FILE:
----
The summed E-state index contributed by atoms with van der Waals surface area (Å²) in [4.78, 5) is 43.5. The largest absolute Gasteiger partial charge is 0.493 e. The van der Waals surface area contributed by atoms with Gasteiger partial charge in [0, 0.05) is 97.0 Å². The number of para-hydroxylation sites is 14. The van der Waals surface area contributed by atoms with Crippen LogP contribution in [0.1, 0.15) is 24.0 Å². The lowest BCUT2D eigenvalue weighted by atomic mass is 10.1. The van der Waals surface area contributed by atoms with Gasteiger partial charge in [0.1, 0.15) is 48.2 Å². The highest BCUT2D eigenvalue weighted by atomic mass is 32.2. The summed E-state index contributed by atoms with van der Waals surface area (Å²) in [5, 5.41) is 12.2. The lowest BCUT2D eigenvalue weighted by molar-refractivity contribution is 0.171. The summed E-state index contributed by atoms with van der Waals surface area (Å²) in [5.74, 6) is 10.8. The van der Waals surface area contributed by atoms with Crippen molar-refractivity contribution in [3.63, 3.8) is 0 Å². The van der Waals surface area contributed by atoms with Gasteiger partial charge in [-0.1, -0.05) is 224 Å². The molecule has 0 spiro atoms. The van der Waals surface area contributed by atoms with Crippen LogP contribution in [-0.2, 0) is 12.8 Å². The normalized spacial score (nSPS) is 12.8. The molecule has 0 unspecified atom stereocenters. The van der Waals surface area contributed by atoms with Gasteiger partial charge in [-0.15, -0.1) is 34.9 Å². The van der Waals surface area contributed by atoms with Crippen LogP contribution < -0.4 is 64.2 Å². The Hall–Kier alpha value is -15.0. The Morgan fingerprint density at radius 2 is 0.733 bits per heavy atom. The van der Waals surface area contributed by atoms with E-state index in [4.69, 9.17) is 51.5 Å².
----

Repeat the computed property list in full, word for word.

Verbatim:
The summed E-state index contributed by atoms with van der Waals surface area (Å²) in [4.78, 5) is 43.5. The largest absolute Gasteiger partial charge is 0.493 e. The van der Waals surface area contributed by atoms with Gasteiger partial charge in [0, 0.05) is 97.0 Å². The number of para-hydroxylation sites is 14. The van der Waals surface area contributed by atoms with Crippen LogP contribution in [0.1, 0.15) is 24.0 Å². The lowest BCUT2D eigenvalue weighted by atomic mass is 10.1. The van der Waals surface area contributed by atoms with Gasteiger partial charge in [0.1, 0.15) is 48.2 Å². The highest BCUT2D eigenvalue weighted by atomic mass is 32.2. The summed E-state index contributed by atoms with van der Waals surface area (Å²) in [5, 5.41) is 12.2. The lowest BCUT2D eigenvalue weighted by molar-refractivity contribution is 0.171. The summed E-state index contributed by atoms with van der Waals surface area (Å²) in [5.74, 6) is 10.8. The van der Waals surface area contributed by atoms with Crippen molar-refractivity contribution in [3.63, 3.8) is 0 Å². The van der Waals surface area contributed by atoms with Gasteiger partial charge in [-0.1, -0.05) is 224 Å². The molecule has 0 spiro atoms. The van der Waals surface area contributed by atoms with Crippen LogP contribution in [-0.2, 0) is 12.8 Å². The normalized spacial score (nSPS) is 12.8. The molecule has 0 unspecified atom stereocenters. The van der Waals surface area contributed by atoms with Gasteiger partial charge in [-0.15, -0.1) is 34.9 Å². The van der Waals surface area contributed by atoms with Crippen LogP contribution < -0.4 is 64.2 Å². The Hall–Kier alpha value is -15.0. The Morgan fingerprint density at radius 2 is 0.733 bits per heavy atom. The van der Waals surface area contributed by atoms with E-state index in [4.69, 9.17) is 51.5 Å².